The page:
Scope of Work: Definition, Examples, and How-To
Scope of Work: Definition, Examples, and How-To
How to write an effective Scope of Work for any project. Plus, some examples and a template to get you started.
What is a Scope of Work?
A Scope of Work is a document that summarizes project tasks, assignments, and deliverables and is an invaluable tool in project management.
According to the Project Management Institute, one of the top five reasons for project failure is poor planning. In fact, organizations waste about $97 million for every $1 billion invested, due to this poor planning. Ouch.
Producing an effective Scope of Work can guarantee that projects are properly planned and outlined, resulting in less wasted revenue and a higher rate of efficiency.
Read on to find out how to write a Scope of Work, as well as an example of how Collato can write your Scope of Work document for you!
Scope of Work definition
A Scope of Work is an agreement of the work needed for a project. It brings together all the most important elements of your project foundation, including tasks, assignments, and deliverables. They define what needs to be done in order to reach the project goal.
Statement of work vs. Scope of Work
A statement of work (SOW) is an all-encompassing document that lays a foundation for your project. The contents include goals, timelines, schedules, payment agreements, etc. But most importantly, your SOW consists of a Scope of Work.
But, when it comes to the difference between SOW and Scope of Work, there is a debate within the creative industry. Some argue that they’re identical documents, and others allege that they’re interconnected but still different.
We like to think of it like this: a Scope of Work is a section within your statement of work. Your SOW lists out all the criteria to make a project successful and your Scope of Work describes how exactly you’ll accomplish this. For example, if the project goal is to redesign a website, then the Scope of Work might include detailed information on how to create a new sitemap or better map out an ideal user flow.
Regardless of whether an SOW and a Scope of Work are the same or not, we can all agree that they both serve a similar purpose, to fulfill the project goals and objectives!
How to write a Scope of Work
Similar to any product document, every Scope of Work is unique. Let's dive deeper into the elements that should be included in your Scope of Work, with examples. Already want to get started? Ask Collato, and see for yourself how your Scope of Work docs can be written instantly.
It’s no secret that task management is a fundamental part of any project, especially if your project requires cross-departmental collaboration or multiple stakeholders. That’s why you’ll need to include a breakdown of your project goal into smaller and applicable steps, or tasks, in your Scope of Work.
To better understand your project tasks, let’s create a hypothetical situation. Say you’re planning a vacation to Australia (uh, wouldn’t that be nice☀️). What needs to be done?
- Apply for a visa
- Book the flight
- Find an Airbnb
- Rent a car
- Plan your daily excursions
These are the things (tasks) that you need to do in order to go on your trip (goal).
Deliverables are the end-product or service of your tasks. In other words, it is what your client will receive at the end of the project.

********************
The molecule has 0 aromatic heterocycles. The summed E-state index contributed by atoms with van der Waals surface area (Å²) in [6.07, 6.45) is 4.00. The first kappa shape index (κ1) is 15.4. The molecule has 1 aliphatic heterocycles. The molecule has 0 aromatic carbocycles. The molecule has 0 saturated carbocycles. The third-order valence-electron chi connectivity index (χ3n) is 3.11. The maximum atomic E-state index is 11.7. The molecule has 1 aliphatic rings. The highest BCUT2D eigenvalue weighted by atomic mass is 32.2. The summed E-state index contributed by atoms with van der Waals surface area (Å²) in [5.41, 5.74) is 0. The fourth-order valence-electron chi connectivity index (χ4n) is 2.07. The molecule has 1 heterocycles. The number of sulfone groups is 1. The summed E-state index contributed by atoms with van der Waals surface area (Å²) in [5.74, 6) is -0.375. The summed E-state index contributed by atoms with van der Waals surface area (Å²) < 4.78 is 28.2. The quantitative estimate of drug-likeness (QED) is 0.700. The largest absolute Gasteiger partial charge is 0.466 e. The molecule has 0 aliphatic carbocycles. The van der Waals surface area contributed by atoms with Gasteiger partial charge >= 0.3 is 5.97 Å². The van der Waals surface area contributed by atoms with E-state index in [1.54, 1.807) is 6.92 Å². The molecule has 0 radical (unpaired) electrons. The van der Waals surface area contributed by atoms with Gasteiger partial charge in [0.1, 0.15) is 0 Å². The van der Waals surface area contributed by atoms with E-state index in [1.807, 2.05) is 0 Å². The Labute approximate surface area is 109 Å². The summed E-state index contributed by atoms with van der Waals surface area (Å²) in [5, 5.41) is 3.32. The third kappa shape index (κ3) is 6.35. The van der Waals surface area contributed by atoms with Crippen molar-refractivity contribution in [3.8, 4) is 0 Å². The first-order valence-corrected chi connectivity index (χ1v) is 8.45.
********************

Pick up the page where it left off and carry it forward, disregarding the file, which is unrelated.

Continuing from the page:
Using our last example, if your task is finding an Airbnb, a deliverable would be the booking confirmation. You completed this task, and there is a quantifiable service or product. The completion of your tasks and the accumulation of your deliverables make up a finished creative project.
Your deliverables can also be “stacked,” meaning that one deliverable can have its own deliverables. For instance, if the project goal is to build a website, your deliverables might be a website wireframe and website mockup.
3. Point of Contact
Another helpful element of a Scope of Work is point of contact. Who will complete each task? By including a person for each task and deliverable, everyone knows their role in the project, right from the start. This leaves little room for miscommunication and unfinished assignments.
How to avoid scope creep
Watch out for scope creep, the sneaky way a project transforms from one thing to another. Scope creep is defined as “adding features and functionality without addressing the effects on time, costs, and resources, or without customer approval” (pmi.org). It can be the root cause of wasted money, low customer satisfaction, or unreached project goals.
Scope creep happens for a variety of reasons:
- Unmanaged and undocumented collaboration between clients and team members
- Lack of a solid initial project scope
- Uninvolved stakeholders
- Poorly defined assignments and requirements
- Unattainable or unrealistic tasks and deliverables
- Overall poor communication and collaboration
While project changes are inevitable, there are a few ways to avoid scope creep.
1. Document everything
Keep a track record of your internal and external interactions, whether that’s through a phone call, an email, or a meeting. This may seem obvious, but if a stakeholder requests a change to a design or a feature, then you want to document that in your Scope of Work.
2. Make a schedule
Create a schedule to show any requirements, assignments, or due dates that need to be fulfilled. You can always refer back to this schedule to make sure the project is on its way.
3. Get sign offs
Make sure your Scope of Work (and better yet, your statement of work) is signed off by all participating parties. If you notice a stakeholder asking for something more than what was agreed upon, then you can deny the task or create a new project that incorporates it.